VR will be in "almost every household" - Oculus
CEO Iribe sees VR following similar trajectory to smartphone adoption, says tech needs more than just ports to play before consumer debut
There's no stopping VR now. That's according to Oculus CEO Brendan Iribe, who spoke with GamesIndustry International at last week's E3. The technical and cultural hurdles are coming down, and the main challenge left standing between the Oculus Rift headset and a successful launch is a simple paucity of great experiences to play on the hardware.
"We're still building out the platform, we're still building out the core technology, that core hardware, and we also are building out the ecosystem and the content. So we're putting together this amazing dream team of engineers to focus on our side but the community also needs time to build out and teams need to come together to build great content and great experiences. And we need to get them the developer kits and equip them with the hardware that allows them to then go and build these great experiences. And once there's enough really polished, made-for-VR--not ports, but made-for-VR--experiences, then we'll be ready to go to the consumer market."
Iribe said that's going to happen soon, with Oculus ramping up investment in its own original titles. The company was using E3 to show off its original mascot platformer Lucky's Tale, the space dogfighting game EVE: Valkyrie, and Oculus-compatible versions of the bullet-dodging first-person shooter Superhot and Sega's survival horror Alien: Isolation, based on the classic sci-fi franchise.
"Once there's enough really polished, made-for-VR--not ports, but made-for-VR--experiences, then we'll be ready to go to the consumer market."
Once the early adopters have a few games and retail hardware in their hands, Iribe sees VR taking off in the mainstream in short order. While he acknowledged that VR presents a marketing challenge (its value can't really be communicated by simply watching other people enjoy it), he expects that much like the original PCs, word-of-mouth and trying out a friend's unit will help drive quick adoption. People will see VR as a technology worth investing in once they experience what he calls a "true sense of presence" in a virtual world.
"We haven't gotten it with our Oculus developer kits," Iribe said. "You can't get it with what Morpheus is showing now which is also a developer kit. But you will get it with the consumer quality product. When people get that, I think it's going to attract a huge amount of developers to make content very quickly. And then it'll be ready."
Iribe said Oculus is already working with hardware superior to its latest dev kit in a number of ways, most notably addressing what was previously thought to be a potentially unsolvable problem in motion sickness.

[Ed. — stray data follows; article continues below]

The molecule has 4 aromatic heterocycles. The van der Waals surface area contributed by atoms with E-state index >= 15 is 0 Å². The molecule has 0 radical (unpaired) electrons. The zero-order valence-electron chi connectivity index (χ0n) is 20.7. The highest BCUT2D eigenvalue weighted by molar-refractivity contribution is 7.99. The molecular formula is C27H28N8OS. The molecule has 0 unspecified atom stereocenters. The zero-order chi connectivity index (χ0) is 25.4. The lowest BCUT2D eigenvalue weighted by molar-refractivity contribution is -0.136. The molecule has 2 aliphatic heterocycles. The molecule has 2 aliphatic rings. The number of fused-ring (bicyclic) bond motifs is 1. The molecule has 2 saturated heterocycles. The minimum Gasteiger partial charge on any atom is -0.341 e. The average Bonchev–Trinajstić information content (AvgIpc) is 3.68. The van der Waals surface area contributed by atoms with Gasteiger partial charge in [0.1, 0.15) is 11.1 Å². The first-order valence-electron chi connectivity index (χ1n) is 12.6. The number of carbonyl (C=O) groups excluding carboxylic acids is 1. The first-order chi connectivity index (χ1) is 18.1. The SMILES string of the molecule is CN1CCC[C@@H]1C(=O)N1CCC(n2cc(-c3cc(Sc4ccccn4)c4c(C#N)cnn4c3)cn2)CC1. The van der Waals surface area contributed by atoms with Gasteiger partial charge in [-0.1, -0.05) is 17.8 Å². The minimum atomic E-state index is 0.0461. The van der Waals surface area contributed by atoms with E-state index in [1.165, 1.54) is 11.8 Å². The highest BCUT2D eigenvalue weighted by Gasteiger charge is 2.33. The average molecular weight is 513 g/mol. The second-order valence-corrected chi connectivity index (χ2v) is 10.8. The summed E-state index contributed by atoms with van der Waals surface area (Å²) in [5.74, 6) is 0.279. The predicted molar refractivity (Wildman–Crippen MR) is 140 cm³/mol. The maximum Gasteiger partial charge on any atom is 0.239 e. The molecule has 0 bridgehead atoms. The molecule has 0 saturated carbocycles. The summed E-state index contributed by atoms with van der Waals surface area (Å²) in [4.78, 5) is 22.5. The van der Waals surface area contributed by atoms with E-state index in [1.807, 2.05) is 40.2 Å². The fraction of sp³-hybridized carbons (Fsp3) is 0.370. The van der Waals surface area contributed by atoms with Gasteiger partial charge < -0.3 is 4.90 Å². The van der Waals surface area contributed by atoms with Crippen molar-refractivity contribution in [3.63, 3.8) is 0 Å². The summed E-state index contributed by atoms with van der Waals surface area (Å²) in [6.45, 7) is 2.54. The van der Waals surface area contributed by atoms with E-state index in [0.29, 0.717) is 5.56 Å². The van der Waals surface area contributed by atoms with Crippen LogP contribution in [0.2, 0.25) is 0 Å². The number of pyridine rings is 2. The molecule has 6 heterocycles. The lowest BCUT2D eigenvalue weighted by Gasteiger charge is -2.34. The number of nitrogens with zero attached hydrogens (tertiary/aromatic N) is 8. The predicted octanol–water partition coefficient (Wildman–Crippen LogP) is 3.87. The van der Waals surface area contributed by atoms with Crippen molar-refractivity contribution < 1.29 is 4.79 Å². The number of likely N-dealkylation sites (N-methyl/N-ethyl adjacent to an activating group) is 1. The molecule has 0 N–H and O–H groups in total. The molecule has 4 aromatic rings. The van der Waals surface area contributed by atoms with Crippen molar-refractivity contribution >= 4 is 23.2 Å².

"In the last year we've made this incredible leap of progress on the core technology and understanding what causes disorientation, what we call simulator sickness, in VR," Iribe said. "I'm really super happy to say that I no longer think it's a big elephant in the room and a big issue. There's going to be other big issues that we'll face but it's no longer going to be simulator sickness."
Iribe said he is perhaps the most simulator sickness susceptible person at Oculus (with the possible exception of Michael Abrash), but has had no problems with an internal prototype the company has based on the work of former Valve employees like Abrash. Using "The Valve Room" setup, Iribe said he's never experienced motion sickness, and said only a handful of some 400 people he's demoed the technology to have had any such issues.
"You cannot hold back VR. You can't hold back cellphones. You can't hold back the PC. It's going to happen. It's either Oculus or it is somebody else."
"So I would never have expected that. I was hoping we would get to 70 percent, 80 percent, but to get to something like 97, 98, 99 percent of people being comfortable, including myself - for 45 minutes I spent in there - gives a lot of hope that it is actually a largely addressable issue."
Even if the simulator sickness issue is addressed, a different kind of optics could still be an issue for Oculus. Take-Two's Strauss Zelnick called the technology "anti-social" while Nintendo of America's Scott Moffitt called it "solitary," both while praising VR as an interesting technology. Although video game violence appears to be perennially a single tragedy away from the headlines, Iribe brushed aside concerns about how parents would view the idea of video games they can't monitor over their child's shoulder.
"I'm not worried about it, " Iribe said. "We'll put all kinds of parental management and security and privacy features in the system. We're very aware of that and we're going to try to build a platform that really caters to parents...This is a technology, it's one of those things where some people [say,] 'But yeah, aren't you worried that X, Y and Z could hold this back?' You cannot hold back VR. You can't hold back cellphones. You can't hold back the PC. It's going to happen. It's either Oculus or it is somebody else.
"There's no holding this back. This is going to take off like wildfire and it is going to be, within some number of years, almost every household out there will be enjoying VR. Everybody will have experienced VR just like they have experienced the computer or the mobile smartphones. It's going to be that powerful that fast and there'll be sensational topics that show up just like there are around computers or around console gaming or around the mobile phone. I mean, hey, we all walk around in a mobile phone zombie world, and we all look like we're staring at these phones all the time. Is Apple or Google concerned about us staring at our phones the whole time?"